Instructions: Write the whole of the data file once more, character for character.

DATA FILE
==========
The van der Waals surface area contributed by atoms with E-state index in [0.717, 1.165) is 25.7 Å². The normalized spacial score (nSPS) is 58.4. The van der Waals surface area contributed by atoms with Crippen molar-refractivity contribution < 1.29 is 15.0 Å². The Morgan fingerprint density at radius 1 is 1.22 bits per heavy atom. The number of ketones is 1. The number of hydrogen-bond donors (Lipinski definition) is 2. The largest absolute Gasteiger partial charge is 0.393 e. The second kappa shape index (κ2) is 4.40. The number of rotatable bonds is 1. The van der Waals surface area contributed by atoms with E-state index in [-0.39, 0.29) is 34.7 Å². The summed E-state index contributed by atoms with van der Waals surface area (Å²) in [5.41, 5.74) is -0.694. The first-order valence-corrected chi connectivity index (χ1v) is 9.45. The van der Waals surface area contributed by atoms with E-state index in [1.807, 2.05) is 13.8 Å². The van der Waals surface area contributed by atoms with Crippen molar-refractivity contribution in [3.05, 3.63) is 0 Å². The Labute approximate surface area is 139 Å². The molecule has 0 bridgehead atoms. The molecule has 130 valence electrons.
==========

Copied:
The van der Waals surface area contributed by atoms with E-state index in [0.717, 1.165) is 25.7 Å². The normalized spacial score (nSPS) is 58.4. The van der Waals surface area contributed by atoms with Crippen molar-refractivity contribution < 1.29 is 15.0 Å². The Morgan fingerprint density at radius 1 is 1.22 bits per heavy atom. The number of ketones is 1. The number of hydrogen-bond donors (Lipinski definition) is 2. The largest absolute Gasteiger partial charge is 0.393 e. The second kappa shape index (κ2) is 4.40. The number of rotatable bonds is 1. The van der Waals surface area contributed by atoms with E-state index in [-0.39, 0.29) is 34.7 Å². The summed E-state index contributed by atoms with van der Waals surface area (Å²) in [5.41, 5.74) is -0.694. The first-order valence-corrected chi connectivity index (χ1v) is 9.45. The van der Waals surface area contributed by atoms with E-state index in [1.807, 2.05) is 13.8 Å². The van der Waals surface area contributed by atoms with Crippen molar-refractivity contribution in [3.05, 3.63) is 0 Å². The Labute approximate surface area is 139 Å². The molecule has 0 bridgehead atoms. The molecule has 130 valence electrons.